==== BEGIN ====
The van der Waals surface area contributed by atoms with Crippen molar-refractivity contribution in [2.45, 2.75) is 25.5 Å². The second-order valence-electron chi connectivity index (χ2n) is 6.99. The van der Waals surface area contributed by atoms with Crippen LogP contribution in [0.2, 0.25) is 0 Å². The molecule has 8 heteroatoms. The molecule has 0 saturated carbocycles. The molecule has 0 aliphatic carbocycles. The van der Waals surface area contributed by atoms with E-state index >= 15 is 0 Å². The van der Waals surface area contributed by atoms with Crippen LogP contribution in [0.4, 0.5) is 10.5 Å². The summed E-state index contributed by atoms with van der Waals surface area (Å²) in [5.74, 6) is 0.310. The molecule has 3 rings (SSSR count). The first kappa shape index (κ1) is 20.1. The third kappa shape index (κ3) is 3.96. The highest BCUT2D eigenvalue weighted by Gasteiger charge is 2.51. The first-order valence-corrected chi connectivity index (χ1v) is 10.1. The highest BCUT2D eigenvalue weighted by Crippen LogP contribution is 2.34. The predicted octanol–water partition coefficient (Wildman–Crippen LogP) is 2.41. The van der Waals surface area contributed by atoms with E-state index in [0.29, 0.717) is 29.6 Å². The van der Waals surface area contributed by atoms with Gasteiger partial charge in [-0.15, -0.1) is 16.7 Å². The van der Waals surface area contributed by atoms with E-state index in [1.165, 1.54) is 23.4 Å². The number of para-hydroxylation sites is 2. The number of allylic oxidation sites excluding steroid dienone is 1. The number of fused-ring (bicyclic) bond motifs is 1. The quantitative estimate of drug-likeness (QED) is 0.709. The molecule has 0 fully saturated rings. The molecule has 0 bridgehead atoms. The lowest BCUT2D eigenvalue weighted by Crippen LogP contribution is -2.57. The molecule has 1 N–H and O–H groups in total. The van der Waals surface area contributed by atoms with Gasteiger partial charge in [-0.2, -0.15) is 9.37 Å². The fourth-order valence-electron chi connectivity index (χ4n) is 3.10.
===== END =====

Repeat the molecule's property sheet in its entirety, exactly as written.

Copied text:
The van der Waals surface area contributed by atoms with Crippen molar-refractivity contribution in [2.45, 2.75) is 25.5 Å². The second-order valence-electron chi connectivity index (χ2n) is 6.99. The van der Waals surface area contributed by atoms with Crippen LogP contribution in [0.2, 0.25) is 0 Å². The molecule has 8 heteroatoms. The molecule has 0 saturated carbocycles. The molecule has 0 aliphatic carbocycles. The van der Waals surface area contributed by atoms with E-state index >= 15 is 0 Å². The van der Waals surface area contributed by atoms with Crippen LogP contribution in [0.4, 0.5) is 10.5 Å². The summed E-state index contributed by atoms with van der Waals surface area (Å²) in [5.74, 6) is 0.310. The molecule has 3 rings (SSSR count). The first kappa shape index (κ1) is 20.1. The third kappa shape index (κ3) is 3.96. The highest BCUT2D eigenvalue weighted by Gasteiger charge is 2.51. The first-order valence-corrected chi connectivity index (χ1v) is 10.1. The highest BCUT2D eigenvalue weighted by Crippen LogP contribution is 2.34. The predicted octanol–water partition coefficient (Wildman–Crippen LogP) is 2.41. The van der Waals surface area contributed by atoms with E-state index in [0.29, 0.717) is 29.6 Å². The van der Waals surface area contributed by atoms with Gasteiger partial charge in [-0.15, -0.1) is 16.7 Å². The van der Waals surface area contributed by atoms with E-state index in [1.165, 1.54) is 23.4 Å². The number of para-hydroxylation sites is 2. The number of allylic oxidation sites excluding steroid dienone is 1. The number of fused-ring (bicyclic) bond motifs is 1. The quantitative estimate of drug-likeness (QED) is 0.709. The molecule has 0 fully saturated rings. The molecule has 0 bridgehead atoms. The lowest BCUT2D eigenvalue weighted by Crippen LogP contribution is -2.57. The molecule has 1 N–H and O–H groups in total. The van der Waals surface area contributed by atoms with Gasteiger partial charge in [-0.2, -0.15) is 9.37 Å². The fourth-order valence-electron chi connectivity index (χ4n) is 3.10.